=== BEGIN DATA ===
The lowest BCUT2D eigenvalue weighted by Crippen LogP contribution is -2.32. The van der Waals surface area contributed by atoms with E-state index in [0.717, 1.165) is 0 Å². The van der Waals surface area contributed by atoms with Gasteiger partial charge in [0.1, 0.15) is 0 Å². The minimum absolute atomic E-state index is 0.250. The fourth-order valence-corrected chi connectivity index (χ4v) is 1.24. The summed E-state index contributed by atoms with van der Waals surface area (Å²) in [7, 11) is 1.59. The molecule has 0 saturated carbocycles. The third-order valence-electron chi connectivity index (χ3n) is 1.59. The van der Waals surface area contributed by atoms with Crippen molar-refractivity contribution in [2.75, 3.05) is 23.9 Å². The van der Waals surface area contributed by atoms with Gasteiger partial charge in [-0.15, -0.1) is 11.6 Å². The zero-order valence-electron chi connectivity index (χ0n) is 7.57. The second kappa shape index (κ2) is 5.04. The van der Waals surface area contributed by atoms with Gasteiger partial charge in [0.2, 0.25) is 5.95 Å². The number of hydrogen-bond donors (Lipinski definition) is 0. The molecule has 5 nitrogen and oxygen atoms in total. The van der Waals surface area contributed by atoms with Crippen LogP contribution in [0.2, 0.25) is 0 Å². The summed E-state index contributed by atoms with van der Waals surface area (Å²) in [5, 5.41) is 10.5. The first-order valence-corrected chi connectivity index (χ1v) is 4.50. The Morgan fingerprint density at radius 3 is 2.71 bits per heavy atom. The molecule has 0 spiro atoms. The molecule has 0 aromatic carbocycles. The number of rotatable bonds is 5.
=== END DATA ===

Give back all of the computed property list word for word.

The lowest BCUT2D eigenvalue weighted by Crippen LogP contribution is -2.32. The van der Waals surface area contributed by atoms with E-state index in [0.717, 1.165) is 0 Å². The van der Waals surface area contributed by atoms with Gasteiger partial charge in [0.1, 0.15) is 0 Å². The minimum absolute atomic E-state index is 0.250. The fourth-order valence-corrected chi connectivity index (χ4v) is 1.24. The summed E-state index contributed by atoms with van der Waals surface area (Å²) in [7, 11) is 1.59. The molecule has 0 saturated carbocycles. The third-order valence-electron chi connectivity index (χ3n) is 1.59. The van der Waals surface area contributed by atoms with Crippen molar-refractivity contribution in [2.75, 3.05) is 23.9 Å². The van der Waals surface area contributed by atoms with Gasteiger partial charge in [-0.15, -0.1) is 11.6 Å². The zero-order valence-electron chi connectivity index (χ0n) is 7.57. The second kappa shape index (κ2) is 5.04. The van der Waals surface area contributed by atoms with Gasteiger partial charge in [0.2, 0.25) is 5.95 Å². The number of hydrogen-bond donors (Lipinski definition) is 0. The molecule has 5 nitrogen and oxygen atoms in total. The van der Waals surface area contributed by atoms with Crippen LogP contribution in [0.2, 0.25) is 0 Å². The summed E-state index contributed by atoms with van der Waals surface area (Å²) in [5, 5.41) is 10.5. The first-order valence-corrected chi connectivity index (χ1v) is 4.50. The Morgan fingerprint density at radius 3 is 2.71 bits per heavy atom. The molecule has 0 spiro atoms. The molecule has 0 aromatic carbocycles. The number of rotatable bonds is 5.